- Plenty, one of the largest commercial hydroponic farms in the US, has 350 times better yields over traditional farming techniques. (Plenty)
- Crop One, an industrial-scale hydroponic facility in the UAE, produces 400 times more yield than one acre of conventionally farmed land. (Crop One)
- According to Crop One, their hydroponic farms use one and a half drops of water for every gallon of water used in a field. (Crop One)
- Growing without soil, with a hydroponic substrate, can create up to 90 percent reductions in water usage and waste (Green Our Planet)
- Most hydroponics systems require zero pesticides and herbicides.
Bigger Yields in a Shorter Time
In 2008, researchers compared potato seed tuber production between normal garden beds, pots, and a hydroponics system. The researchers reported the following results from their study. (Scientia Horticulturae)
- The hydroponic system produced 147 percent more potato tubers than both other systems.
- When they tested a staggered harvest method, the hydroponic system returned 286 percent greater production than pots or beds.
Science in hydroponics reported substantial yield improvements on a per-acre basis for the following crops:
- Beans: 5 tons per acre in soil; 21 tons per acre with hydroponics
- Peas: 1 one per acre in soil; 9 tons per acre with hydroponics
- Tomatoes: Up to 10 tons per acre in soil; up to 300 tons per acre with hydroponics
- Cucumbers: 7,000 lbs per acre in soil; 28,000 lbs per acre with hydroponics
- Lettuce: 9,000 lbs per acre in soil; 21,000 lbs per acre with hydroponics
Hydroponics Allow for Complete Control
Hydroponics allow for better overall control over every aspect of the indoor grow environment. Through grow room sensors, and precision nutrient recipes, you can track every single component within a system.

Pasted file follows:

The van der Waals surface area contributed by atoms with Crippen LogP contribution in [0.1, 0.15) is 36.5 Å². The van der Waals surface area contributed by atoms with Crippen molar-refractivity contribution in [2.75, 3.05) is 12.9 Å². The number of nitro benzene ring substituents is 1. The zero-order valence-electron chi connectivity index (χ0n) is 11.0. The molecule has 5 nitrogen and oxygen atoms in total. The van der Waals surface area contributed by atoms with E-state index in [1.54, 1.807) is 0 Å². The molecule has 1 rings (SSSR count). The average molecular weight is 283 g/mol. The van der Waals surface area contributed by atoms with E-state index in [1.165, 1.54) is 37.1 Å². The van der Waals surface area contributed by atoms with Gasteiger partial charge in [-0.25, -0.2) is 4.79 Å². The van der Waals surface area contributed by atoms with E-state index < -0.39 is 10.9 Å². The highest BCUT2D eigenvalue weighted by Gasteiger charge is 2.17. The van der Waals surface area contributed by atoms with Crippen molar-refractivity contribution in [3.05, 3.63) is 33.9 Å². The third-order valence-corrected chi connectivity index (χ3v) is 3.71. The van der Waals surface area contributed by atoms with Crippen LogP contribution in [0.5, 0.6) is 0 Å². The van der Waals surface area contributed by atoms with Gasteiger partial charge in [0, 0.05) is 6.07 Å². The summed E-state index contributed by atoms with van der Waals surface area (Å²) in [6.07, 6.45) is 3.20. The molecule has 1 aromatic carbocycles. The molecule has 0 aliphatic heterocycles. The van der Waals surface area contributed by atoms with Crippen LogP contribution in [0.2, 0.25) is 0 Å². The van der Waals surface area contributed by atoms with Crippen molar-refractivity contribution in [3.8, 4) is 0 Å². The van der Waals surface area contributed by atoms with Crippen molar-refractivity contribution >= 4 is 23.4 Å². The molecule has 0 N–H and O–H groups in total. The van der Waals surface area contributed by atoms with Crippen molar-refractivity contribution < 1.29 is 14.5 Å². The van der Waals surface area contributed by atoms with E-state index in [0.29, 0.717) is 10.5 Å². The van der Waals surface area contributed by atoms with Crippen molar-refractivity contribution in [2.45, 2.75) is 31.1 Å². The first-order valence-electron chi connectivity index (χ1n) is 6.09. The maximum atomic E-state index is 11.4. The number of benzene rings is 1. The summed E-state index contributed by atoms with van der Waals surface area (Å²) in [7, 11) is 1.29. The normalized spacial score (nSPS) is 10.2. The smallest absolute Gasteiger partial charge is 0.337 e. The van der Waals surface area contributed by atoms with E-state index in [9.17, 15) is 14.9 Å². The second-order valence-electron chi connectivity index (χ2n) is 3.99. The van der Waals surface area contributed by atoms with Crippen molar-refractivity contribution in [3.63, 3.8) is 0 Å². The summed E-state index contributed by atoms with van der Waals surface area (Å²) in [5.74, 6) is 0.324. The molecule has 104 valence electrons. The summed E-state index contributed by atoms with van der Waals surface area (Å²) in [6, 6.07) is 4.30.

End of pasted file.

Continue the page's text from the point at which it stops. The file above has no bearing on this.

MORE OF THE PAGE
As per one industry survey, only one percent of commercial hydroponic vegetable cultivators relied on pen and paper with no digital devices.
Roughly 35 percent of growers used tablets and mobile apps, and 24 percent tracked cultivation records with a desktop computer. (Artemis)
Why track your indoor grow room with a technological boost? Thirty-nine percent of farmers reported it made operations more efficient, 20 percent said it lowered the cost of production, and 19 percent said it helped improve yield.
And when it comes to indoor cannabis cultivation, the HydroGuide App helps growers achieve the same goals reported by commercial farmers.
The Hydroponic Industry Statistics and Facts Don’t Lie
Growing hydroponically is better, no matter which way you look at it.
If you measure by yield, you’ll get many times more at harvest time, thanks to a controlled climate and soilless substrate.
If you want to measure by efficiency, you’ll save time and money on inputs like water, nutrients, and energy.
And, if you only care about quality, hydro delivers here as well: improved cannabinoid profiles, Brix content (sugar content) for fruits, and overall healthier outputs.
We are passionate about teaching people to grow with a hydroponic setup for all these reasons and more. That’s why we are growing the HydroGuide community and teaching people how to make the switch with proven nutrient recipes and expert advice.